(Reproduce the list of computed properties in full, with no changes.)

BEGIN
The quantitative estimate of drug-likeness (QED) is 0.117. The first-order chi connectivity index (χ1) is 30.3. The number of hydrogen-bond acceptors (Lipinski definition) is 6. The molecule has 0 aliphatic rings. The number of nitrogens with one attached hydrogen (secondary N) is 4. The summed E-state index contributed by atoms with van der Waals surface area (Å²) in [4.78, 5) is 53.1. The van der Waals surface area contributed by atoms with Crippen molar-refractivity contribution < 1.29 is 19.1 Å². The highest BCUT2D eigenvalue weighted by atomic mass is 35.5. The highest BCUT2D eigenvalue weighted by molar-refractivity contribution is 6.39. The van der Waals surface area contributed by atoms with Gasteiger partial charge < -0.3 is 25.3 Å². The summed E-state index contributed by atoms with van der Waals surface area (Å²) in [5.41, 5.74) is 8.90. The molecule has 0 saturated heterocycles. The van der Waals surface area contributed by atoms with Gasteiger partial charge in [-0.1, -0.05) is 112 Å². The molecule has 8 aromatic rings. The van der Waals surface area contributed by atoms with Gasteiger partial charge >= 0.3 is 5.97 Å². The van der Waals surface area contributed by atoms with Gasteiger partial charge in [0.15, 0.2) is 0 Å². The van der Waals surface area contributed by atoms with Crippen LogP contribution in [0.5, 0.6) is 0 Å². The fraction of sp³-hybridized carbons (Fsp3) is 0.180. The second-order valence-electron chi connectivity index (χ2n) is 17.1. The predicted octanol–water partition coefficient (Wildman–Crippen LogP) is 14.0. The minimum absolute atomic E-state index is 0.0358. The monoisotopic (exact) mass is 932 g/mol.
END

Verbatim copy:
The quantitative estimate of drug-likeness (QED) is 0.117. The first-order chi connectivity index (χ1) is 30.3. The number of hydrogen-bond acceptors (Lipinski definition) is 6. The molecule has 0 aliphatic rings. The number of nitrogens with one attached hydrogen (secondary N) is 4. The summed E-state index contributed by atoms with van der Waals surface area (Å²) in [4.78, 5) is 53.1. The van der Waals surface area contributed by atoms with Crippen molar-refractivity contribution < 1.29 is 19.1 Å². The highest BCUT2D eigenvalue weighted by atomic mass is 35.5. The highest BCUT2D eigenvalue weighted by molar-refractivity contribution is 6.39. The van der Waals surface area contributed by atoms with Gasteiger partial charge < -0.3 is 25.3 Å². The summed E-state index contributed by atoms with van der Waals surface area (Å²) in [5.41, 5.74) is 8.90. The molecule has 0 saturated heterocycles. The van der Waals surface area contributed by atoms with Gasteiger partial charge in [-0.1, -0.05) is 112 Å². The molecule has 8 aromatic rings. The van der Waals surface area contributed by atoms with Gasteiger partial charge >= 0.3 is 5.97 Å². The van der Waals surface area contributed by atoms with Gasteiger partial charge in [0.15, 0.2) is 0 Å². The van der Waals surface area contributed by atoms with Crippen LogP contribution in [0.5, 0.6) is 0 Å². The fraction of sp³-hybridized carbons (Fsp3) is 0.180. The second-order valence-electron chi connectivity index (χ2n) is 17.1. The predicted octanol–water partition coefficient (Wildman–Crippen LogP) is 14.0. The minimum absolute atomic E-state index is 0.0358. The monoisotopic (exact) mass is 932 g/mol.